The "due care" language in the instructions derives from section 3373(d)(2) of the Lacey Act. Subsection (d) provides for the imposition of criminal penalties. Under subsection (d)(1), any person who knowingly engages in conduct prohibited by the Act "knowing that the fish or wildlife or plants were taken, possessed, transported, or sold in violation of, or in a manner unlawful under, any underlying law" commits a felony. Under subsection (d)(2), however, any person who knowingly engages in conduct prohibited by the Act, and who "in the exercise of due care should know that the fish or wildlife or plants were taken, possessed, transported, or sold in violation of, or in a manner unlawful under, any underlying law" commits a misdemeanor. Thus, it is important to understand first that there is a difference between the felony set forth in subsection (d)(1) and the misdemeanor in subsection (d)(2), and second, that Thomas was charged with a conspiracy to violate subsection (d)(2) and not (d)(1).
Congress explained the mens rea requirement for the violation of subsection (d)(2) in the legislative history accompanying the passage of the Act:
... Like most criminal laws, Section 4(d)(2) is a general intent statute. Prosecutions under such laws do not require the Government to prove that the defendant knew his activity was unlawful. Proof of a volitional act is sufficient.... Therefore, in addition to proof of a volitional act, Section 4(d)(2) requires proof that the defendant in the exercise of due care should have known that the fish, wildlife or plants were taken, possessed, transported, or sold in violation of any underlying law....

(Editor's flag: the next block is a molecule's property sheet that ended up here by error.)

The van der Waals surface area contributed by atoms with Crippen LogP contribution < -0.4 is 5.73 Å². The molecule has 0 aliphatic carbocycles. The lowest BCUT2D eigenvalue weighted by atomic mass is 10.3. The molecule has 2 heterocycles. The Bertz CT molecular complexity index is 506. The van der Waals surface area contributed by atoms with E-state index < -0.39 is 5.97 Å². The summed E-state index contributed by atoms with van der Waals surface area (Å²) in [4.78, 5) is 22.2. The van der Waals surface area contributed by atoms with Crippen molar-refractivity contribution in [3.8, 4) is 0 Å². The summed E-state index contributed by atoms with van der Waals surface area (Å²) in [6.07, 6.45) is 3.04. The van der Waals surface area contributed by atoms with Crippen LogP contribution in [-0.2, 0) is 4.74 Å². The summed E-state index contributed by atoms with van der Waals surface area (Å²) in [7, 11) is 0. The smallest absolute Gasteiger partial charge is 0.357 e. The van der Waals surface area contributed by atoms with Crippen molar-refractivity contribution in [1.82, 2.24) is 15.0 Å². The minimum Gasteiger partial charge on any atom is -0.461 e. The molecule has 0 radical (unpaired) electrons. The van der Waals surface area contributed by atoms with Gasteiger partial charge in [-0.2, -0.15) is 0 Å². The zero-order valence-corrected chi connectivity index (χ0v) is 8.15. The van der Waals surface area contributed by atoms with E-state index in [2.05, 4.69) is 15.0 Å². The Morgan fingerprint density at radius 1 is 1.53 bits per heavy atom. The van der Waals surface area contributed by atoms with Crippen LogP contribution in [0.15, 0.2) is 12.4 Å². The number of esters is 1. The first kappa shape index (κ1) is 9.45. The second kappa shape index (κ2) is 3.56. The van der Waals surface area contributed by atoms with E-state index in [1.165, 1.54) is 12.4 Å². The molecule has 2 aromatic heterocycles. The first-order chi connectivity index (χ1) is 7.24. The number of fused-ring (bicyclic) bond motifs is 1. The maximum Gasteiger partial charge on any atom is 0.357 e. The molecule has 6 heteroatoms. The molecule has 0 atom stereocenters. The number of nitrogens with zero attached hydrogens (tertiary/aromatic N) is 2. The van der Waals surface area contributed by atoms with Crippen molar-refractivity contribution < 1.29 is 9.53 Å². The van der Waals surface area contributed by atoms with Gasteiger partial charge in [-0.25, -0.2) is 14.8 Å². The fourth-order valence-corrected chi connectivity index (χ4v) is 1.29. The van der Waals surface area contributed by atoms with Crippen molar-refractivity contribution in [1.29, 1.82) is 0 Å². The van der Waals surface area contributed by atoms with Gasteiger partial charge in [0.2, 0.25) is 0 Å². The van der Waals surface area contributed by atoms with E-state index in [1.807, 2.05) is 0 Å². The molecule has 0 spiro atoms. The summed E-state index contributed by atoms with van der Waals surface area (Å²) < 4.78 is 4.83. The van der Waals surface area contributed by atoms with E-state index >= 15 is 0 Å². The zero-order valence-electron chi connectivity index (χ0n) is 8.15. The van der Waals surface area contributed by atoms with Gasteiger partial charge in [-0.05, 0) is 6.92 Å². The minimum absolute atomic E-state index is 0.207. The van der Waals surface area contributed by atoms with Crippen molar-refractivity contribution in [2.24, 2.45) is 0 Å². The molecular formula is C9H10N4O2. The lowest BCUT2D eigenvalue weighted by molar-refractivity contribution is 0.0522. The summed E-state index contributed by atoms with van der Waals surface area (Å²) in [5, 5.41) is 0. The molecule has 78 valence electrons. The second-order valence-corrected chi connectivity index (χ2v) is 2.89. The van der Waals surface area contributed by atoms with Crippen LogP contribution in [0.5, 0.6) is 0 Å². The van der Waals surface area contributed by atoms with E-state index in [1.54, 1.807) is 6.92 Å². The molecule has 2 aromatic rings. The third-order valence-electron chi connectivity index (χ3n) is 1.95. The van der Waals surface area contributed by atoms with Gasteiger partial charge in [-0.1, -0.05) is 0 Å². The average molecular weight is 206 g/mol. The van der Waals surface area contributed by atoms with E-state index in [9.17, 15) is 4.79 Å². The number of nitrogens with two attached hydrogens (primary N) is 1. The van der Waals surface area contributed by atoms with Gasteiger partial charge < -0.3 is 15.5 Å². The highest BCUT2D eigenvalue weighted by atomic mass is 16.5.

S.Rep. No. 123, 97th Cong., 1st Sess. 12 (1981), reprinted in 1981 U.S.Code Cong. & Admin.News 1748, 1759 (hereinafter "Senate Report").
The Supreme Court has held that "in order to sustain a judgment of conviction on a charge of conspiracy to violate a federal statute, the Government must prove at least the degree of criminal intent necessary for the substantive offense itself." United States v. Feola, 420 U.S. 671, 686, 95 S.Ct. 1255, 1264, 43 L.Ed.2d 541 (1975) (citing Ingram v. United States, 360 U.S. 672, 678, 79 S.Ct. 1314, 1319, 3 L.Ed.2d 1503 (1959)). In Feola the statute at issue was 18 U.S.C. § 111, proscribing the assault of a federal officer engaged in the performance of his official duties and of conspiracy to commit that offense, in violation of the general conspiracy statute, 18 U.S.C. § 371. The Court held that inasmuch as the underlying statute did not require knowledge that the victim was a federal officer, those agreeing to commit the assault could be found guilty of conspiring to violate the statute without that specific knowledge. The Court refused to answer "the question whether it is fair to punish parties to an agreement to engage intentionally in apparently innocent conduct where the unintended result of engaging in that conduct is the violation of a criminal statute." Id. 420 U.S. at 691, 95 S.Ct. at 1267.